AT&Ts new live TV streaming service. The app is buggy on mobile devices. 100+ channels. Has the best channel selection. Includes Viacom channels like Spike and MTV. Has a good channel guide. Direct TV now does not offer consel apps. Plays most content in consistent HD. Rates start at $35 per month which includes 60 channels. The next step up is the just right plan at $50 per month with 80 channels. The go big is $60 per month with over 100 channels. And finally, the gotta have it plan, with over 120 channels adding eight starz channels. Avaible on Android, iOS, latest Apple TV, Firestick, and Chromecast. Ruko is not compatible yet.

  • PlayStation Vue

Good value starting at $30 per month. Has primetime broadcast shows from all major networks. Includes ESPN, regional networks, and news channels. A $10 per month sports package adds multiple sports channels like NFL red zone. PS Vue supports 60 fps on most channels. Includes 28 day DVR with unlimited storage free of charge. The DVR is relatively simple to use and navigate. Has a total of 45+ channels. PS Vue had a great interface on PS4 with a interactive guide that shows you what’s on for the day. Available for Sony smart Tv’s and blu ray players, iOS and Android devices, roku, Chromecast, and Amazon fire TV.

  • Sling TV

The least expensive option at $20 a month. Has alot of add on channels like HBO and starz for $5 per month. Includes a cloud DVR with 50 hours. Available on iOS, Android, Apple TV, Fire TV, Fire Stick, Roku, and Chromecast. Sling TV does not work that well with Xbox one. Sling TV has a partnership with T-Mobile allowing costumers to view content on Sling TV without using their data. Sling TV Offers alot for such a low price.

  • Fubo TV

Fubo TV puts a primary focus on sports channels but still offers other channels. Even though it is aimed towards sports it still doesn’t offer ESPN channels which can be a significant factor for many people. For the first two months Fubo TV costs $19.99. After the first two months the price gets raised to 39.99 a month. Fubo TV is a decent service, especially for sports fans with the exception of not including ESPN.

So for a streaming service Netflix is definitely the best choice. Netflix also has ad free viewing. A big plus for Hulu is that it can have shows the day after they are aired as aposed to Netflix having seasons released at one time taking up to a year. Netflix still wins due to original content and overall selection but the rate of TV show releases can be a factor for alot of people. Amazon video isn’t really recommended unless you already have Amazon prime.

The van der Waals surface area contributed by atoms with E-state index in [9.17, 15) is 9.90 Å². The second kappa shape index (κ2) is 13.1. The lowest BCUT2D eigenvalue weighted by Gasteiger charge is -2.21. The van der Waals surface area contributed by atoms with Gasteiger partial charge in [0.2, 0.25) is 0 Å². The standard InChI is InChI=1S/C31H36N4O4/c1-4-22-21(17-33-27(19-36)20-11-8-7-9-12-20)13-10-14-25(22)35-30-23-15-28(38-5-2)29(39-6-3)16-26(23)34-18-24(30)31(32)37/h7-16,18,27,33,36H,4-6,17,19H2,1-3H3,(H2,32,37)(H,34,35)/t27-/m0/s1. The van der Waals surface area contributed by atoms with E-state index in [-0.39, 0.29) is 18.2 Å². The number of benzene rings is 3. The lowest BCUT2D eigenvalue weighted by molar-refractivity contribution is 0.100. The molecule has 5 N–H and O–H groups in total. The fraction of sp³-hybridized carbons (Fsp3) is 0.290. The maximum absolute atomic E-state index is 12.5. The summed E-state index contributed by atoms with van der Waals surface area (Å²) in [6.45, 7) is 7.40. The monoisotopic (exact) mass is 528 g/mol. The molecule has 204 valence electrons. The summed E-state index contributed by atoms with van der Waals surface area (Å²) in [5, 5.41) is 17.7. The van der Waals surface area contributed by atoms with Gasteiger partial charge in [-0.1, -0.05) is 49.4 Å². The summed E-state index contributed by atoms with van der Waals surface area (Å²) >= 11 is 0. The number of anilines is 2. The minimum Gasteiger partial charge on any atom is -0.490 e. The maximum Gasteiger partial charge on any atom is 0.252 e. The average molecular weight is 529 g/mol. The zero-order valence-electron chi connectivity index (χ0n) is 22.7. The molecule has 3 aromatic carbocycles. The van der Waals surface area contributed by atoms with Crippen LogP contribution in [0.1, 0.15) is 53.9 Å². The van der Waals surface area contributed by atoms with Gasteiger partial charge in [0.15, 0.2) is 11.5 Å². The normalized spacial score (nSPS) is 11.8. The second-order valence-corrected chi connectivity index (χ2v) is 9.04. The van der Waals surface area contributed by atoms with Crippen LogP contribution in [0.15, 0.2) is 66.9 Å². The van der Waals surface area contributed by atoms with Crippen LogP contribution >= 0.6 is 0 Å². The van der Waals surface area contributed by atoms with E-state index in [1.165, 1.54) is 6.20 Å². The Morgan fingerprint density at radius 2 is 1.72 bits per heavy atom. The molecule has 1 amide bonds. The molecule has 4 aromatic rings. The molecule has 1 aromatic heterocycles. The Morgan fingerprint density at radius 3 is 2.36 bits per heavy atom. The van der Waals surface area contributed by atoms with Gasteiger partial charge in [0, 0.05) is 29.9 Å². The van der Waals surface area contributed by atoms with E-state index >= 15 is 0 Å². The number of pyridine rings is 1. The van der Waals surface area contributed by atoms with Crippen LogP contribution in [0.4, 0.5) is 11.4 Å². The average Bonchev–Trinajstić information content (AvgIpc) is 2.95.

For live TV because of the price selection and add ons I’d have to go with Sling TV. Direct TV is a close second a long with PlayStation Vue. In the end people’s opinions may differ so feel free to check out multiple services. Some offer free trials such as Netflix.

What is Linux?

Before we get started let’s take a look at the history behind Linux. Linux is based off the Unix kernel. The Unix kernel was implemented in 1969 at AT&Ts Bell Laboratories by Ken Thompson, Dennis Ritchie, Douglas Mcllroy, and Joe Ossanna in 1971. Unix was written entirely in assembly language. It was rewritten in C by Dennis Ritchie in 1973.

Linux was then Created by Linus Torvalds in 1991. Linux is a free, open source operating system just like Windows OS or Mac OS. Linux is written in mostly C and some assembly. The OS source code can be modified for commercial or noncommercial use. Linux is used in all sorts of electronics such as phones, cars, refrigerators, DVRs, routers, and other devices. Linux is also used in supercomputers and servers. Android OS is based on the Linux kernel.

Linux uses different versions of Linux called distributions or distros for short. Linux distros are also lightweight and less resource heavy compared to Windows OS making most distros run fast on even lower end computers. Linux distros can be downloaded onto a usb drive or CD for free, or the CD can be purchased if desired. Unetbootin is a good program used to create Linux usb drives and CDs. Some popular Distros are Arch Linux, Debian, Ubuntu, Fedora, and Mint. All distros are built around the Linux kernel.

Linux is very hands on making it a slightly less user friendly depending on the distro that you’re using. Installing programs(referred to as packages)can be a little difficult at first. Linux is alot harder to infect with hardware compared to Windows making it a relatively safe OS. Unlike Windows, Linux is case sensitive. A file with the name File.jpg and a file with the name file.jpg are two completely different files.

So it turns out Linux is used alot for alot of devices and super computers as well as being a desktop OS. Should you use Linux? After some getting used to it’s a decent desktop that is relatively secure. It’s free so you have nothing to loose. You can keep Windows on your computer when you install Linux giving your computer the option to use ether operating system. Installation guides can be found online.